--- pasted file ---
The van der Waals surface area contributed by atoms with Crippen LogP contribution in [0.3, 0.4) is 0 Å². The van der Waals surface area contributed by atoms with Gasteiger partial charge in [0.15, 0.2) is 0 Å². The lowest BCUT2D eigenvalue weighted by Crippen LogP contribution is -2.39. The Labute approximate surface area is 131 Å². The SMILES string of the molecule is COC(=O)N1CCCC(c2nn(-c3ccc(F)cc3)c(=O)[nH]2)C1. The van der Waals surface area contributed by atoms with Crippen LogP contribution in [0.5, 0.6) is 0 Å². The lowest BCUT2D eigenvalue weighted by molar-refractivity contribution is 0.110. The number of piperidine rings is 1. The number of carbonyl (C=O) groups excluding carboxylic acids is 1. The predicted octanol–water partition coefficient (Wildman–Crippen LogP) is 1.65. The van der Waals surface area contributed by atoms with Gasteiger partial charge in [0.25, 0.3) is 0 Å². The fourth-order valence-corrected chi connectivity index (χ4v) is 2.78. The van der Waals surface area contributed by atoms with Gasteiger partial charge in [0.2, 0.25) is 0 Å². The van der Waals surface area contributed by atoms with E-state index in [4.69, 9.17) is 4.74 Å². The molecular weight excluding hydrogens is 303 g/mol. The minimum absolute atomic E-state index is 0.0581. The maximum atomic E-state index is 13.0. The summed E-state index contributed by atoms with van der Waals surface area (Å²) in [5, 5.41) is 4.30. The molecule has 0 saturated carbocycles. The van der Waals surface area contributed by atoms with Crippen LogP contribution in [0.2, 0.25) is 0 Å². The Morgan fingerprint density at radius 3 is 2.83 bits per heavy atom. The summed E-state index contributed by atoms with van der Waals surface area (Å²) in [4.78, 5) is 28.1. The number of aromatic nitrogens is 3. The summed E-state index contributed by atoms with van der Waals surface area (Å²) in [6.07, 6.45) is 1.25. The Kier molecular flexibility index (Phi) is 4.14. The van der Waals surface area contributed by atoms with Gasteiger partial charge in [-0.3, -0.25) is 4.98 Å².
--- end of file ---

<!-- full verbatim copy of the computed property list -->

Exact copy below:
The van der Waals surface area contributed by atoms with Crippen LogP contribution in [0.3, 0.4) is 0 Å². The van der Waals surface area contributed by atoms with Gasteiger partial charge in [0.15, 0.2) is 0 Å². The lowest BCUT2D eigenvalue weighted by Crippen LogP contribution is -2.39. The Labute approximate surface area is 131 Å². The SMILES string of the molecule is COC(=O)N1CCCC(c2nn(-c3ccc(F)cc3)c(=O)[nH]2)C1. The van der Waals surface area contributed by atoms with Crippen LogP contribution in [0.5, 0.6) is 0 Å². The lowest BCUT2D eigenvalue weighted by molar-refractivity contribution is 0.110. The number of piperidine rings is 1. The number of carbonyl (C=O) groups excluding carboxylic acids is 1. The predicted octanol–water partition coefficient (Wildman–Crippen LogP) is 1.65. The van der Waals surface area contributed by atoms with Gasteiger partial charge in [0.25, 0.3) is 0 Å². The fourth-order valence-corrected chi connectivity index (χ4v) is 2.78. The van der Waals surface area contributed by atoms with Gasteiger partial charge in [0.2, 0.25) is 0 Å². The van der Waals surface area contributed by atoms with E-state index in [4.69, 9.17) is 4.74 Å². The molecular weight excluding hydrogens is 303 g/mol. The minimum absolute atomic E-state index is 0.0581. The maximum atomic E-state index is 13.0. The summed E-state index contributed by atoms with van der Waals surface area (Å²) in [5, 5.41) is 4.30. The molecule has 0 saturated carbocycles. The van der Waals surface area contributed by atoms with Crippen LogP contribution in [0.2, 0.25) is 0 Å². The Morgan fingerprint density at radius 3 is 2.83 bits per heavy atom. The summed E-state index contributed by atoms with van der Waals surface area (Å²) in [4.78, 5) is 28.1. The number of aromatic nitrogens is 3. The summed E-state index contributed by atoms with van der Waals surface area (Å²) in [6.07, 6.45) is 1.25. The Kier molecular flexibility index (Phi) is 4.14. The van der Waals surface area contributed by atoms with Gasteiger partial charge in [-0.3, -0.25) is 4.98 Å².